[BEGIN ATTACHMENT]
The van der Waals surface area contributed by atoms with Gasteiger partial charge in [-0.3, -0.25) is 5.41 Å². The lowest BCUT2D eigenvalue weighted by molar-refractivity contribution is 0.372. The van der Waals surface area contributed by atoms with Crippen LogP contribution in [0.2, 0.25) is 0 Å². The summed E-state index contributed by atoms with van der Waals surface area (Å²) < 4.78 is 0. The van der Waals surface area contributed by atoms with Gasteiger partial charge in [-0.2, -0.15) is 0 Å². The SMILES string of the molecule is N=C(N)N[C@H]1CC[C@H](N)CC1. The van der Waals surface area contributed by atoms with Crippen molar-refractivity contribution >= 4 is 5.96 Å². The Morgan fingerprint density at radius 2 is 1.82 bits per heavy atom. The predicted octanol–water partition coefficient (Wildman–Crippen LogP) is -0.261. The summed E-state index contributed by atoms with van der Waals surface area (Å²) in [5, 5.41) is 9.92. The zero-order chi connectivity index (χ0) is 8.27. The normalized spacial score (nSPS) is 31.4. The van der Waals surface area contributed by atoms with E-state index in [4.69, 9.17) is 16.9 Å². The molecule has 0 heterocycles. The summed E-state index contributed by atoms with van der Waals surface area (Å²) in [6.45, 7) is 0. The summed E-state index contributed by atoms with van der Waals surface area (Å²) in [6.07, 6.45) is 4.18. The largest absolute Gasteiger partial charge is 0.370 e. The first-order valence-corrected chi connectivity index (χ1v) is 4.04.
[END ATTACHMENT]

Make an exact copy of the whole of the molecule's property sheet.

The van der Waals surface area contributed by atoms with Gasteiger partial charge in [-0.3, -0.25) is 5.41 Å². The lowest BCUT2D eigenvalue weighted by molar-refractivity contribution is 0.372. The van der Waals surface area contributed by atoms with Crippen LogP contribution in [0.2, 0.25) is 0 Å². The summed E-state index contributed by atoms with van der Waals surface area (Å²) < 4.78 is 0. The van der Waals surface area contributed by atoms with Gasteiger partial charge in [-0.2, -0.15) is 0 Å². The SMILES string of the molecule is N=C(N)N[C@H]1CC[C@H](N)CC1. The van der Waals surface area contributed by atoms with Crippen molar-refractivity contribution >= 4 is 5.96 Å². The Morgan fingerprint density at radius 2 is 1.82 bits per heavy atom. The predicted octanol–water partition coefficient (Wildman–Crippen LogP) is -0.261. The summed E-state index contributed by atoms with van der Waals surface area (Å²) in [5, 5.41) is 9.92. The zero-order chi connectivity index (χ0) is 8.27. The normalized spacial score (nSPS) is 31.4. The van der Waals surface area contributed by atoms with E-state index in [4.69, 9.17) is 16.9 Å². The molecule has 0 heterocycles. The summed E-state index contributed by atoms with van der Waals surface area (Å²) in [6.45, 7) is 0. The summed E-state index contributed by atoms with van der Waals surface area (Å²) in [6.07, 6.45) is 4.18. The largest absolute Gasteiger partial charge is 0.370 e. The first-order valence-corrected chi connectivity index (χ1v) is 4.04.